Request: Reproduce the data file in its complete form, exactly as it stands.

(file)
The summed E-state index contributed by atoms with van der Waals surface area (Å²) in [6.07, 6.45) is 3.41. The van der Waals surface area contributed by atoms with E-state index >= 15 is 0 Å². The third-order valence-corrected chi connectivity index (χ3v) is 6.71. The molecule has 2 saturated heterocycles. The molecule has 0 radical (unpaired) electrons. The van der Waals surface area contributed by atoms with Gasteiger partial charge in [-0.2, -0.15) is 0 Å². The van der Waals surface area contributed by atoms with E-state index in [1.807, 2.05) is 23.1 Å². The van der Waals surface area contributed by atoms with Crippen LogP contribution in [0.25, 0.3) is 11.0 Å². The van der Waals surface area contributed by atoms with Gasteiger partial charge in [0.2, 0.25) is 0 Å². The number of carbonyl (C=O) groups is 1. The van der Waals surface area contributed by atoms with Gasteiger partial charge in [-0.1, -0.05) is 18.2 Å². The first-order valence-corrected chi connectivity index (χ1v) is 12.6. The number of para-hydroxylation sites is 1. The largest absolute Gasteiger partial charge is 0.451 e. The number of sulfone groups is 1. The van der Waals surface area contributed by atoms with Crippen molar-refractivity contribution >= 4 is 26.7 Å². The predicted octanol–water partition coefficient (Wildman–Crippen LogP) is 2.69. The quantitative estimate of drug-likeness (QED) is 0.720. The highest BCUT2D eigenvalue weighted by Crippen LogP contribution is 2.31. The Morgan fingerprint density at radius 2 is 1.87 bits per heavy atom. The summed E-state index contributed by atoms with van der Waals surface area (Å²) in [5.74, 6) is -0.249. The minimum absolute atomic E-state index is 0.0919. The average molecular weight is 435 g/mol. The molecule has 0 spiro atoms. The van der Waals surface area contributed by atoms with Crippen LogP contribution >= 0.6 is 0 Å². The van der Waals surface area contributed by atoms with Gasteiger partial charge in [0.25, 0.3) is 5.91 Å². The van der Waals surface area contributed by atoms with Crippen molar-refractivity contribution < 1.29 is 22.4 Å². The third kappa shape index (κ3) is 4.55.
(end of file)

The summed E-state index contributed by atoms with van der Waals surface area (Å²) in [6.07, 6.45) is 3.41. The van der Waals surface area contributed by atoms with E-state index >= 15 is 0 Å². The third-order valence-corrected chi connectivity index (χ3v) is 6.71. The molecule has 2 saturated heterocycles. The molecule has 0 radical (unpaired) electrons. The van der Waals surface area contributed by atoms with Gasteiger partial charge in [-0.2, -0.15) is 0 Å². The van der Waals surface area contributed by atoms with E-state index in [1.807, 2.05) is 23.1 Å². The van der Waals surface area contributed by atoms with Crippen LogP contribution in [0.25, 0.3) is 11.0 Å². The van der Waals surface area contributed by atoms with Gasteiger partial charge in [0.2, 0.25) is 0 Å². The number of carbonyl (C=O) groups is 1. The van der Waals surface area contributed by atoms with Gasteiger partial charge in [-0.1, -0.05) is 18.2 Å². The first-order valence-corrected chi connectivity index (χ1v) is 12.6. The number of para-hydroxylation sites is 1. The largest absolute Gasteiger partial charge is 0.451 e. The number of sulfone groups is 1. The van der Waals surface area contributed by atoms with Crippen molar-refractivity contribution >= 4 is 26.7 Å². The predicted octanol–water partition coefficient (Wildman–Crippen LogP) is 2.69. The quantitative estimate of drug-likeness (QED) is 0.720. The highest BCUT2D eigenvalue weighted by Crippen LogP contribution is 2.31. The Morgan fingerprint density at radius 2 is 1.87 bits per heavy atom. The summed E-state index contributed by atoms with van der Waals surface area (Å²) in [5.74, 6) is -0.249. The minimum absolute atomic E-state index is 0.0919. The average molecular weight is 435 g/mol. The molecule has 0 spiro atoms. The van der Waals surface area contributed by atoms with Crippen LogP contribution >= 0.6 is 0 Å². The van der Waals surface area contributed by atoms with Gasteiger partial charge in [0.25, 0.3) is 5.91 Å². The van der Waals surface area contributed by atoms with Crippen molar-refractivity contribution < 1.29 is 22.4 Å². The third kappa shape index (κ3) is 4.55.